A cold buffet is served in the Orchid dining room and the orchestra plays in the Marco Polo lounge. A hot night awaits everyone on board: the A/C is not operational. Most of the passengers will spend the night outside on the decks. Their fate is being decided over the phone: the ship can not move any more on her own. Finally, the verdict arrives in the middle of the night: all passengers and their luggage, as well as five crew escorts will be evacuated at 5:00 A.M. on board the Sea Princess, another cruiseship luckily sailing a similar route.
The passengers are being woken up at 4:00 A.M. and asked to pack. A very early bird breakfast is served. It is still early in the morning but already hot everywhere in the ship. Unfortunately, the meeting with the Sea Princess is postponed to 10:00 A.M. because of delicate navigation at night for the rescuers. A long wait starts. The shock is over, questions now arise: what is left of the vacation? Pearl Cruises is paying for the flight home, refunding the entire cost of the cruise/tour vacation and offering any future Pearl cruise at half price.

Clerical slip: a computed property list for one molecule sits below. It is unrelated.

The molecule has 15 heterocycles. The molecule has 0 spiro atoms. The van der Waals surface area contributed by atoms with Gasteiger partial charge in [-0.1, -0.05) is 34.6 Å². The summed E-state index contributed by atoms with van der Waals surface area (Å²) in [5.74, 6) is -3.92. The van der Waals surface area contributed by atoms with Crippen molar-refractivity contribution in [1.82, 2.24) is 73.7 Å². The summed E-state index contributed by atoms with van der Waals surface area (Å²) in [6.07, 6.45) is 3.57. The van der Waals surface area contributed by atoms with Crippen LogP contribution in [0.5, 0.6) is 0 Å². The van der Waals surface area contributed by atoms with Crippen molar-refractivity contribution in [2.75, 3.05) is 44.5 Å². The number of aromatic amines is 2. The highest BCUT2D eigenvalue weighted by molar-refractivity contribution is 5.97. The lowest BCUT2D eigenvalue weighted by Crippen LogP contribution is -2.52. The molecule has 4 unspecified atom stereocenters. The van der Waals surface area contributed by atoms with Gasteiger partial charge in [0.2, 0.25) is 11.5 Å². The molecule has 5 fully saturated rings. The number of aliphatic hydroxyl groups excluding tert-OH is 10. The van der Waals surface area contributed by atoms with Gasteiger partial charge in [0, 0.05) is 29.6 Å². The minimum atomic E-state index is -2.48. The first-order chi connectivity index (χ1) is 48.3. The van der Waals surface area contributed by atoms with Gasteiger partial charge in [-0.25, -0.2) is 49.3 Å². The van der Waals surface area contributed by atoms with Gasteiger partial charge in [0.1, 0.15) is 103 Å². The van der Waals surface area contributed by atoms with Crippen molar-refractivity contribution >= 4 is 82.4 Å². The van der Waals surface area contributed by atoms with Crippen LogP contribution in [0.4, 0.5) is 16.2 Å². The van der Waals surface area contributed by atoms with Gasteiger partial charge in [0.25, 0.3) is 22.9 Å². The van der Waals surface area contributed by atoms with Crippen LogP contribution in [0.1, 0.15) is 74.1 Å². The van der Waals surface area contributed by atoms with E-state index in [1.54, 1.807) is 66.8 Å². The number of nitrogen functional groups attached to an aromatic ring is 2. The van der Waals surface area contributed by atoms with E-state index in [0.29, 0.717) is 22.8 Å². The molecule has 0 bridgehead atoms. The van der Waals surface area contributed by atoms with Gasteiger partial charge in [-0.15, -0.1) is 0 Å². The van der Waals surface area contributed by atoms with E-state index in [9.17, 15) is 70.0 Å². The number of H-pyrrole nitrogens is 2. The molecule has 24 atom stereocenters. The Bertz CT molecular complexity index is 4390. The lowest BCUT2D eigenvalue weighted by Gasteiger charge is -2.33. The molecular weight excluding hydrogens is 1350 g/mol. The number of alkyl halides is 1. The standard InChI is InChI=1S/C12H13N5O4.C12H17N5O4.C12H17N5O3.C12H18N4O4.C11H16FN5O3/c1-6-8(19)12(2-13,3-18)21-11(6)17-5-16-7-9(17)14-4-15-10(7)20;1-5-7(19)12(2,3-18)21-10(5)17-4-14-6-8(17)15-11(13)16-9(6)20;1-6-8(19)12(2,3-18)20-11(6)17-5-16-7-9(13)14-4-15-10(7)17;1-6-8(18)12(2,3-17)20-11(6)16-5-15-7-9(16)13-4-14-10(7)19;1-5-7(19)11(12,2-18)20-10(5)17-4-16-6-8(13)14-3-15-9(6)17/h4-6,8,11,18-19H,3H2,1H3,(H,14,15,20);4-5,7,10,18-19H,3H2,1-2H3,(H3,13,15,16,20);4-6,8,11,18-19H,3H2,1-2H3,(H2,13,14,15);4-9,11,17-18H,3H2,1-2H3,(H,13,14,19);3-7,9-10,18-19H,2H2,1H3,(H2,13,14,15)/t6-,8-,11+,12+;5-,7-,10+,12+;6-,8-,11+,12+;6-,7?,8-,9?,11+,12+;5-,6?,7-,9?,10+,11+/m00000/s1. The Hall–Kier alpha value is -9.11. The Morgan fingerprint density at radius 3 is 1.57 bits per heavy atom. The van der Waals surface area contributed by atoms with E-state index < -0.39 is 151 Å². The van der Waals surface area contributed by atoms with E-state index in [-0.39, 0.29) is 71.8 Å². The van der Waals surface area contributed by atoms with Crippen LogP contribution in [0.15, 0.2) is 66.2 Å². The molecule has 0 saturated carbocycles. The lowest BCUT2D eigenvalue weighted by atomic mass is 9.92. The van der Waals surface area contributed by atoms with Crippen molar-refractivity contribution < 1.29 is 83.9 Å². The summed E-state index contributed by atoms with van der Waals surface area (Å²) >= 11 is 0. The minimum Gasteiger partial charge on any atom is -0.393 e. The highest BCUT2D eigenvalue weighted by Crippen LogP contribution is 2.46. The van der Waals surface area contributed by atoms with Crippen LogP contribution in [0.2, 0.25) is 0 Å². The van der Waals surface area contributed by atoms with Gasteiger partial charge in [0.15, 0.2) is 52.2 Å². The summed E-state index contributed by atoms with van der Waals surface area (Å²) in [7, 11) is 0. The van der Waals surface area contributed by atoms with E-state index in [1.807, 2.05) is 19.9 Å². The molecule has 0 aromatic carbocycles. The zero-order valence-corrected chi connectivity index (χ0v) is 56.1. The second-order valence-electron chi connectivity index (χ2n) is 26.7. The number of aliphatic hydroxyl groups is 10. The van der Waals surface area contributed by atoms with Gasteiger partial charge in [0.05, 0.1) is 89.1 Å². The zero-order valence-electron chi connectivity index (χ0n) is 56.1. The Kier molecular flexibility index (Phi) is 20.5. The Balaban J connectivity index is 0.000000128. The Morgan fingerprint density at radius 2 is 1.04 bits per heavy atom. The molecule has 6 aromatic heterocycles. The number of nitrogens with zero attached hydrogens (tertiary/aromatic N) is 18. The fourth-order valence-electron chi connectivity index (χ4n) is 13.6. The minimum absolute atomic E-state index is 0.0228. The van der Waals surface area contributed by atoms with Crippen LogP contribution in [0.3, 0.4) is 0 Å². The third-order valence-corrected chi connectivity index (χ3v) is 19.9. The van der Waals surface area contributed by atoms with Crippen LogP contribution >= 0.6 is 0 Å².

Evacuation starts at 10:30 A.M., using the Sea Princess tenders from one ship to the other. It will take two hours to transfer everybody. The Ocean Pearl will be towed by a tugboat back to Singapore where she will be repaired.
There has been no panic at any time. The passengers who had done the drill the same morning, knew how to get to their lifeboat station, saving precious time. The highly trained crew were there to help the passengers and make sure that the evacuation to the deck was going smoothly. Throughout this incident, all ship's personnel performed extremely well. But most of all, everybody is grateful to the crew, engineers and to those who helped to fight the fire, to have been able to avoid a catastrophe: the intense heat in the engine room could have melted the walls of the fuel reserves